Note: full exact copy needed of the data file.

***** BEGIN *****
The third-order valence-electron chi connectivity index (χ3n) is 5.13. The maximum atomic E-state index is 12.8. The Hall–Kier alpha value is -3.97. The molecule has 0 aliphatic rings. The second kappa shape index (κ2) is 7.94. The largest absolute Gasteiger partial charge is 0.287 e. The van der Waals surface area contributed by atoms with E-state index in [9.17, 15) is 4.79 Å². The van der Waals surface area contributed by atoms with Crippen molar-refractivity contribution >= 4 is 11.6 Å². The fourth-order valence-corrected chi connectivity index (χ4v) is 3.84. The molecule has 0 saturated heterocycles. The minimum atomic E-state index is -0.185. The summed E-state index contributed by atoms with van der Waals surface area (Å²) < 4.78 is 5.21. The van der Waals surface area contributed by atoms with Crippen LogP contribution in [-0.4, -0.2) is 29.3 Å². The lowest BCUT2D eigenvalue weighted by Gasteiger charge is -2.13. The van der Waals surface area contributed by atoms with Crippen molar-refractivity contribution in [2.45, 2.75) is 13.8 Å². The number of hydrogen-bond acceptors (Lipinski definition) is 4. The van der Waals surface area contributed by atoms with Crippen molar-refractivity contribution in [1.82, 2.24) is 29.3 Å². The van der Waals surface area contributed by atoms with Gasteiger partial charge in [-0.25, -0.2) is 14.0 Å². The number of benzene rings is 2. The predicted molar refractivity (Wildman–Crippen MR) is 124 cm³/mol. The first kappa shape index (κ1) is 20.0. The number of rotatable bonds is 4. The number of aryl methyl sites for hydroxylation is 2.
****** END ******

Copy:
The third-order valence-electron chi connectivity index (χ3n) is 5.13. The maximum atomic E-state index is 12.8. The Hall–Kier alpha value is -3.97. The molecule has 0 aliphatic rings. The second kappa shape index (κ2) is 7.94. The largest absolute Gasteiger partial charge is 0.287 e. The van der Waals surface area contributed by atoms with E-state index in [9.17, 15) is 4.79 Å². The van der Waals surface area contributed by atoms with Crippen molar-refractivity contribution >= 4 is 11.6 Å². The fourth-order valence-corrected chi connectivity index (χ4v) is 3.84. The molecule has 0 saturated heterocycles. The minimum atomic E-state index is -0.185. The summed E-state index contributed by atoms with van der Waals surface area (Å²) < 4.78 is 5.21. The van der Waals surface area contributed by atoms with Crippen LogP contribution in [-0.4, -0.2) is 29.3 Å². The lowest BCUT2D eigenvalue weighted by Gasteiger charge is -2.13. The van der Waals surface area contributed by atoms with Crippen molar-refractivity contribution in [2.45, 2.75) is 13.8 Å². The number of hydrogen-bond acceptors (Lipinski definition) is 4. The van der Waals surface area contributed by atoms with Crippen molar-refractivity contribution in [1.82, 2.24) is 29.3 Å². The van der Waals surface area contributed by atoms with Gasteiger partial charge in [-0.25, -0.2) is 14.0 Å². The number of benzene rings is 2. The predicted molar refractivity (Wildman–Crippen MR) is 124 cm³/mol. The first kappa shape index (κ1) is 20.0. The number of rotatable bonds is 4. The number of aryl methyl sites for hydroxylation is 2.